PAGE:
The BP Resin zimmerit made for this Hasegawa kit I found to be excellent. It is very thin and applied well with slow curing super glue. It is better than I could do by hand. Etched brass zimmerit’s weakness is that brass cannot be made to go over the curved surface of the mantlet.

This set comes with a new resin mantlet with the zimmerit pattern molded in. My only complaint with the BP set is that it has no parts for the upper bow area and the sides of the lower hull.

Kit Assembly

Partially assembled the Hasegawa JgdPz IV showing the BP Resin zimmerit applied along with some Squadron green putty to fill in small gaps. BP Resin also includes a zimmerit coated cast gun mantlet and a resin gun barrel with a threaded end for a muzzle break (unused on this version of the JgdPz IV). Notice the bolt holes on the side of the mantlet; these are missing from the plastic kit's part so should be drilled.

The return rollers used (part K3) are the rubber tired type and the idler wheel (parts ) the welded type as seen on the Pz IV Ausf. F and early Ausf. H tank.

The front and rear fender parts have been cut off the kit for replacement with resin parts from the BP resin set. Based on the WW2 era photo above the vehicle has eight regular, rubber tired Pz IV roadwheels, no late war steel-tired roadwheels.

Painting & Weathering

In order to show wear on the paint I chose to use the ‘salt-technique’ of replicating paint chips. For step-1 of the salt-technique, patches of dark gray were painted on to represent bare metal and red-brown paint to represent primer. At the bottom of the photo is the schurzen for the left side replicated with aluminum sheet of scale thickness. Typically I would use .010 styrene sheet to make 1/72 scale schuerzen but since the top third of the schuerzen had to be bent inward something had to be used to hold the bent shape; aluminum sheet was ideal for this. The schuerzen have been primed with acrylic white primer paint.

As far as design and construction of Hasegawa's Jgdpz IV model, I appreciate that all three of the roof hatches can be modeled open, not so with Trumpeter's Jgdpz IV model. Notice how long the curved guard for the periscope gunsight on the roof is; based on the plans in Panzer Tracts 9-2 this is characteristic of the Jgdpz IV with the Pak 39 L48 gun, not the Pz IV/70 with the long gun barrel. Logic would tell me that we cannot therefore use this Hasegawa Jgdpz IV hull with the latter long barreled version. The curved plate over the gunsight opening (part C5) does not exactly match that in my references which shows the guard sitting in between the curved rails.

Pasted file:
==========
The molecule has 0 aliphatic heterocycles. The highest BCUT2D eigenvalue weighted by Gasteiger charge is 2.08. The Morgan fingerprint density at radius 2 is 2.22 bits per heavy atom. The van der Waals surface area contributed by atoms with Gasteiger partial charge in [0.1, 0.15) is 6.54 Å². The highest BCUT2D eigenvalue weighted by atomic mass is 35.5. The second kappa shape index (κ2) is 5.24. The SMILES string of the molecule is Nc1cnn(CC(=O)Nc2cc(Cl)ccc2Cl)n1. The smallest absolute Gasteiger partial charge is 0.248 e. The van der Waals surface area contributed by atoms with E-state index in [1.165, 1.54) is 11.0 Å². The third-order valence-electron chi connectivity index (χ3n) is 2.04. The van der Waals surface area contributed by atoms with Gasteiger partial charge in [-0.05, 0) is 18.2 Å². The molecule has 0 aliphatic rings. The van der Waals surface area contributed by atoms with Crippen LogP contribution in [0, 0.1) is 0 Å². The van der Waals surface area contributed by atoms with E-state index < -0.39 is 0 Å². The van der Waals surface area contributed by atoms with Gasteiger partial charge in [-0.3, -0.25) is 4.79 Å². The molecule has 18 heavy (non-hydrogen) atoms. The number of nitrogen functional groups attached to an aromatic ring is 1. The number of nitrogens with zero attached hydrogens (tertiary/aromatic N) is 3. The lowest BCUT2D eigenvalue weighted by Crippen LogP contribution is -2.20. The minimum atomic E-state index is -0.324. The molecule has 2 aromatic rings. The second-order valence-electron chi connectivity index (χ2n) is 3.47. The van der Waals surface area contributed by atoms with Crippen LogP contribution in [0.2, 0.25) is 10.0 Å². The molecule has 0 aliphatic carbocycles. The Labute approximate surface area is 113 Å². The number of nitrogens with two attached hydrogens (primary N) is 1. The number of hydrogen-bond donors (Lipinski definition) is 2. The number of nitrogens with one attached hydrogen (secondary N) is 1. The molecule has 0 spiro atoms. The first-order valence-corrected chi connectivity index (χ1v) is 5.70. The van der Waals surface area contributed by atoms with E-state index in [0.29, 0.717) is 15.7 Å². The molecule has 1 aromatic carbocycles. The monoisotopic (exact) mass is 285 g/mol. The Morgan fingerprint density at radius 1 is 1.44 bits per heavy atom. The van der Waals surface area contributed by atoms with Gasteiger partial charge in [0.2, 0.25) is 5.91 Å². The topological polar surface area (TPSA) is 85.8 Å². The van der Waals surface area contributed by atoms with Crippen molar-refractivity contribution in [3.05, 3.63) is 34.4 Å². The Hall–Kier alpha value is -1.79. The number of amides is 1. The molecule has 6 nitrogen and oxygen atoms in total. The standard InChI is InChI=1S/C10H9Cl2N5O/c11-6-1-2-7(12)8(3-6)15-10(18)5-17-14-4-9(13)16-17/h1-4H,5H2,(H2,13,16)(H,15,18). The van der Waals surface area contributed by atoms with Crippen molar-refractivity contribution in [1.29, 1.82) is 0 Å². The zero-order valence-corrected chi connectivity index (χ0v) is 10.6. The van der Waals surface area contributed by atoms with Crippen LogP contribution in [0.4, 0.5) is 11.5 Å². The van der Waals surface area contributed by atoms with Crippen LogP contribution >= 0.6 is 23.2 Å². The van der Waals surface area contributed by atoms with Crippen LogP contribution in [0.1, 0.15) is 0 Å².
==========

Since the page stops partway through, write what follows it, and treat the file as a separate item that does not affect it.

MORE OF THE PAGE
This Jgdpz IV is being painted in just a plane panzer yellow color. The tracks here are the CMK soft plastic band tracks, an improvement over the Hasegawa tracks.



An assumption was made that the standard mounting brackets in the kit, visible in the photo above, were used to also mount these altered schuerzen plates.

In this photo the schuerzen have been attached and dark gray acrylic painted where I would simulate wear in the black & white period photo above. The roadwheel’s rubber tires (parts K1 & K2) have been painted with Poly S Grimy Black acrylic paint as regular black would be too dark for the scale.



To simulate extensive chipping and scraping of the paint I used the salt-technique: the area is wetted with water and salt crystals sprinkled on. When dry we spray the salted area with a light coat of base Dunkelgelb. Salt crystals can be added or brushed off as needed.



After the salt has dried, spray on the final coat of paint using low air pressure then let dry. After the paint is dry, flick off the painted salt with a stiff small brush : we then see the chipped paint effect of a well worn AFV. At this point a dark brown wash, made of turpentine and artist’s dark umber oil paint, has been added to bring out detail in the zimmerit coating and other recessed areas.

The guard over the gun sight does not match that on my reference photos and scale drawings. The guard rests within the curved rails, not on top of the rails as Hasegawa portrays.





Here we have photos of the bow (left) and stern (below) of the completed JgdPz IV model. The Hasegawa water-slide decals have been applied over a coat of gloss acrylic then plenty of Solvi Set applied to get the decal film to nestle down into the recesses of the zimmerit pattern.

After the decals are satisfactory, I sprayed on a light coat of acrylic flat coat tinted with 5% to 10% tan paint to tone down the base coat and markings. The Jagdpanzer was given a dusty coating by painting on MIG dry paint pigments with a wet brush; then, after the pigment was dry, the excess was brushed off with a small stiff brush. The display base is part of an old 1/76-scale Matchbox kit.

In comparing to the original photograph you see that I opted not to model the long scrapes along the side of the armor skirts, something I regret now. It looks like I forgot the springs to hold down the rear mudguard flaps; I will have to correct that sometime in the future.


I found the Hasegawa Jagdpanzer IV kit a solid kit of high quality 1/72-scale molding, which fit together well and with few defects. It does suffer from less detail compared to the newer Dragon JgdPzr IV kits, though is notably better than the old ESCI kit and has some superior features over the Trumpeter Jgdpz IV kit. Hasegawa’s Pz IV tracks are its weakest features.

Regarding the aftermarket zimmerit, I definitely prefer the BP Resin over the etched brass since it is easier to work with; both look more convincing than most all the hand done zimmerit coating in 1/72-scale.


PANZER TRACTS No. 9-2 Jagdpanzer, by Thomas Jentz and Hillary Doyle. (2012) ( www.panzertracts.com) This is a replacement for the earlier Panzer Tracts No. 9 and covers the Pz IV based Jagdpanzer IV.

PANZER TRACTS No. 9 Jagdpanzer 38 to Jagdtiger, by Thomas Jentz and Hillary Doyle. Darlington Productions (1997). This is an old, out-of-print reference publication but still quite adequate.

Jagdpanzer IV, Wydawnictwo Militaria 150, 2002) ISBN 83-7219-125-5. Polish publication with English text, color profiles and historical photos.

TOADMAN'S TANK PICTURES, WW II AXIS PHOTO GALLERY http://www.toadmanstankpictures.com/axis.htm

Sturmgeschütze vor! website http://stugiii.com/jagdpanzer.html

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Article Last Updated: 02 February 2014